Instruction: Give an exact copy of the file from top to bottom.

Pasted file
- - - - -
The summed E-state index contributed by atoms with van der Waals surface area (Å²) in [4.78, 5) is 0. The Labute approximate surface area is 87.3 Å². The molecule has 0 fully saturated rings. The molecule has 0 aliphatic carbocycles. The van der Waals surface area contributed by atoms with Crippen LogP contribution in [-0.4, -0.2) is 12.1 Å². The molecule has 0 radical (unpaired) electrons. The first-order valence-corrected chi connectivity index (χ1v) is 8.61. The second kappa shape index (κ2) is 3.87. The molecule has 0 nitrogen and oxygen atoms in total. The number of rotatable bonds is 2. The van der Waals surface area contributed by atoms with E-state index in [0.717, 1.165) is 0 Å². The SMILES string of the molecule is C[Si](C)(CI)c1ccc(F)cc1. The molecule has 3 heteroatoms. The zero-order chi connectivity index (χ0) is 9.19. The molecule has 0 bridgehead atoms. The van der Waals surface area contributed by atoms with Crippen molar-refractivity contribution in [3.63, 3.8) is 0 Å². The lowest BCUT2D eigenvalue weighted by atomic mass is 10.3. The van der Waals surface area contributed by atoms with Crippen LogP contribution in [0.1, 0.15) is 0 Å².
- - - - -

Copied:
The summed E-state index contributed by atoms with van der Waals surface area (Å²) in [4.78, 5) is 0. The Labute approximate surface area is 87.3 Å². The molecule has 0 fully saturated rings. The molecule has 0 aliphatic carbocycles. The van der Waals surface area contributed by atoms with Crippen LogP contribution in [-0.4, -0.2) is 12.1 Å². The molecule has 0 radical (unpaired) electrons. The first-order valence-corrected chi connectivity index (χ1v) is 8.61. The second kappa shape index (κ2) is 3.87. The molecule has 0 nitrogen and oxygen atoms in total. The number of rotatable bonds is 2. The van der Waals surface area contributed by atoms with E-state index in [0.717, 1.165) is 0 Å². The SMILES string of the molecule is C[Si](C)(CI)c1ccc(F)cc1. The molecule has 3 heteroatoms. The zero-order chi connectivity index (χ0) is 9.19. The molecule has 0 bridgehead atoms. The van der Waals surface area contributed by atoms with Crippen molar-refractivity contribution in [3.63, 3.8) is 0 Å². The lowest BCUT2D eigenvalue weighted by atomic mass is 10.3. The van der Waals surface area contributed by atoms with Crippen LogP contribution in [0.1, 0.15) is 0 Å².